Meet Steve Eisman, an arrogant Wall Streeter who doesn’t have the social graces to order lunch without offending someone. He is the essential character in this work; the one Lewis zeros in on, and I suspect Eisman acted as a channel for Lewis’ personal opinions about the housing debacle. But then it was Eisman who first called the subprime mortgage market “nothing more than a Ponzi scheme” back in the 1990’s.Then subprime mortgages were issued by institutions such as Household Finance, under the guise of helping the “little guy,” and only represented two percent of all mortgages issued. By 2006, 80 percent of all mortgages were subprime ilk.

Subprime mortgages are a big risk for the mortgage holders because the instruments are issued to home buyers with less-than-stellar credit ratings, and with little to no down payment required. Each mortgage comes with a flexible interest rate that starts off low, but zooms higher than traditional 30 year fixed-rate mortgages after three years.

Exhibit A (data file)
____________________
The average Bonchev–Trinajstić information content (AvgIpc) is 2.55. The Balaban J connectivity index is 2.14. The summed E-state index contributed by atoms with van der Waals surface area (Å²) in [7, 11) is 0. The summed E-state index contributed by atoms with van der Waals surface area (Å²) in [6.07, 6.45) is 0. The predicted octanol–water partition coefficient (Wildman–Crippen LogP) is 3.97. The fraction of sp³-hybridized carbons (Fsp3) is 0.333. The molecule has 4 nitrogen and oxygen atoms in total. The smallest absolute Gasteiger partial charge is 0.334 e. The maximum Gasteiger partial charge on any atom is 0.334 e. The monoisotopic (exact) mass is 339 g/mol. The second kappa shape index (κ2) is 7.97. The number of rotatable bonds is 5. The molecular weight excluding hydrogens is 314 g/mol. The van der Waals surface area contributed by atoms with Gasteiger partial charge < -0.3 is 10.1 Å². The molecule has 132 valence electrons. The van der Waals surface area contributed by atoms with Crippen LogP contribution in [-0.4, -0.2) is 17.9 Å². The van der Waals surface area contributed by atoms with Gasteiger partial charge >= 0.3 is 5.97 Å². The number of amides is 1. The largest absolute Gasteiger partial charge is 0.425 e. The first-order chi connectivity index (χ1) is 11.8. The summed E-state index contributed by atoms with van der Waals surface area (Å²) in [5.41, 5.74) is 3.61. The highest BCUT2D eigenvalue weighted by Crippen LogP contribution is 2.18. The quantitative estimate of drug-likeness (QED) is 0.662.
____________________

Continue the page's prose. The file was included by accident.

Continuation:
But buyers had little “skin” in the loans, and many believed they would refinance before the higher rates kicked in. Loan originators and mortgage bond brokers received bonuses for bringing in these buyers, so the subprime default rates meant nothing to them.

Mike Burry took notice when bond brokers began bundling subprime mortgages into packages, to sell to other financial agencies as “Collateralized Debt Obligation,” commonly known as CDO’s. That was in 2003. Burry has the ability to look at complicated financial documents and see what others might miss. CDO’s are supposed to be “asset-backed securities,” but when Burry examined individual mortgages in the package, he realized the loans represented a worthless pile of paper. So he began urgently searching for a way to bet against the entire CDO market.